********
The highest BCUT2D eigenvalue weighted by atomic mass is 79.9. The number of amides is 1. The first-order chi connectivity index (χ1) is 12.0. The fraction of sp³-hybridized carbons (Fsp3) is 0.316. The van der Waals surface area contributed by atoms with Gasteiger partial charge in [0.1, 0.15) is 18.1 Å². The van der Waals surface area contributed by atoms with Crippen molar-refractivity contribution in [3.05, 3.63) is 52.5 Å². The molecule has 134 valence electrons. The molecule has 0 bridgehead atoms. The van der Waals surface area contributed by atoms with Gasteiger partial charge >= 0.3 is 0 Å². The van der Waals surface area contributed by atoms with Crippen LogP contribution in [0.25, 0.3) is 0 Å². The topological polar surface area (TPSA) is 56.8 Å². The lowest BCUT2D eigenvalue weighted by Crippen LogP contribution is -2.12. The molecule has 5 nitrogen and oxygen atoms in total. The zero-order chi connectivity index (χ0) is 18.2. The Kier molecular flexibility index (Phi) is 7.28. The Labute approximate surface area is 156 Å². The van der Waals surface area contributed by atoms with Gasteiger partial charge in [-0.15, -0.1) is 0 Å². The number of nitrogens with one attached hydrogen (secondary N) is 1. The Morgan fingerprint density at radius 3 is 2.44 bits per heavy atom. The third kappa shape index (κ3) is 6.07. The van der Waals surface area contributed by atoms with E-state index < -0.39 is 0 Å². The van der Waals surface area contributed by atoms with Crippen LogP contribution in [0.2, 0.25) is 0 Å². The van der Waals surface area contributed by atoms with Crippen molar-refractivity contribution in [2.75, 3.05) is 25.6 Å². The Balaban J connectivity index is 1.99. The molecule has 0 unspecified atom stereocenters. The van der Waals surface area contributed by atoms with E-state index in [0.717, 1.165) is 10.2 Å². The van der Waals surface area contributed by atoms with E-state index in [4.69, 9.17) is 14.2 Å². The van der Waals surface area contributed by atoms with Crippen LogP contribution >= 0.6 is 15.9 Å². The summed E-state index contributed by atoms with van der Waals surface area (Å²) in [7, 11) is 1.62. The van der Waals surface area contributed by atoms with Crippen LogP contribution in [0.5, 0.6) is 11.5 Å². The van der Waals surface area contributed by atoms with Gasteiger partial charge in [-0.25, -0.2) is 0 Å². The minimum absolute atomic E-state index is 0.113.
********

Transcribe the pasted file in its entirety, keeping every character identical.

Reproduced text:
The highest BCUT2D eigenvalue weighted by atomic mass is 79.9. The number of amides is 1. The first-order chi connectivity index (χ1) is 12.0. The fraction of sp³-hybridized carbons (Fsp3) is 0.316. The van der Waals surface area contributed by atoms with Gasteiger partial charge in [0.1, 0.15) is 18.1 Å². The van der Waals surface area contributed by atoms with Crippen molar-refractivity contribution in [3.05, 3.63) is 52.5 Å². The molecule has 134 valence electrons. The molecule has 0 bridgehead atoms. The van der Waals surface area contributed by atoms with Gasteiger partial charge >= 0.3 is 0 Å². The van der Waals surface area contributed by atoms with Crippen LogP contribution in [0.25, 0.3) is 0 Å². The topological polar surface area (TPSA) is 56.8 Å². The lowest BCUT2D eigenvalue weighted by Crippen LogP contribution is -2.12. The molecule has 5 nitrogen and oxygen atoms in total. The zero-order chi connectivity index (χ0) is 18.2. The Kier molecular flexibility index (Phi) is 7.28. The Labute approximate surface area is 156 Å². The van der Waals surface area contributed by atoms with Gasteiger partial charge in [-0.15, -0.1) is 0 Å². The number of nitrogens with one attached hydrogen (secondary N) is 1. The Morgan fingerprint density at radius 3 is 2.44 bits per heavy atom. The third kappa shape index (κ3) is 6.07. The van der Waals surface area contributed by atoms with E-state index < -0.39 is 0 Å². The van der Waals surface area contributed by atoms with Crippen LogP contribution in [0.2, 0.25) is 0 Å². The van der Waals surface area contributed by atoms with Crippen molar-refractivity contribution in [2.75, 3.05) is 25.6 Å². The Balaban J connectivity index is 1.99. The molecule has 0 unspecified atom stereocenters. The van der Waals surface area contributed by atoms with E-state index in [0.717, 1.165) is 10.2 Å². The van der Waals surface area contributed by atoms with E-state index in [4.69, 9.17) is 14.2 Å². The van der Waals surface area contributed by atoms with Crippen LogP contribution >= 0.6 is 15.9 Å². The summed E-state index contributed by atoms with van der Waals surface area (Å²) in [7, 11) is 1.62. The van der Waals surface area contributed by atoms with Crippen LogP contribution in [0.5, 0.6) is 11.5 Å². The van der Waals surface area contributed by atoms with Gasteiger partial charge in [-0.25, -0.2) is 0 Å². The minimum absolute atomic E-state index is 0.113.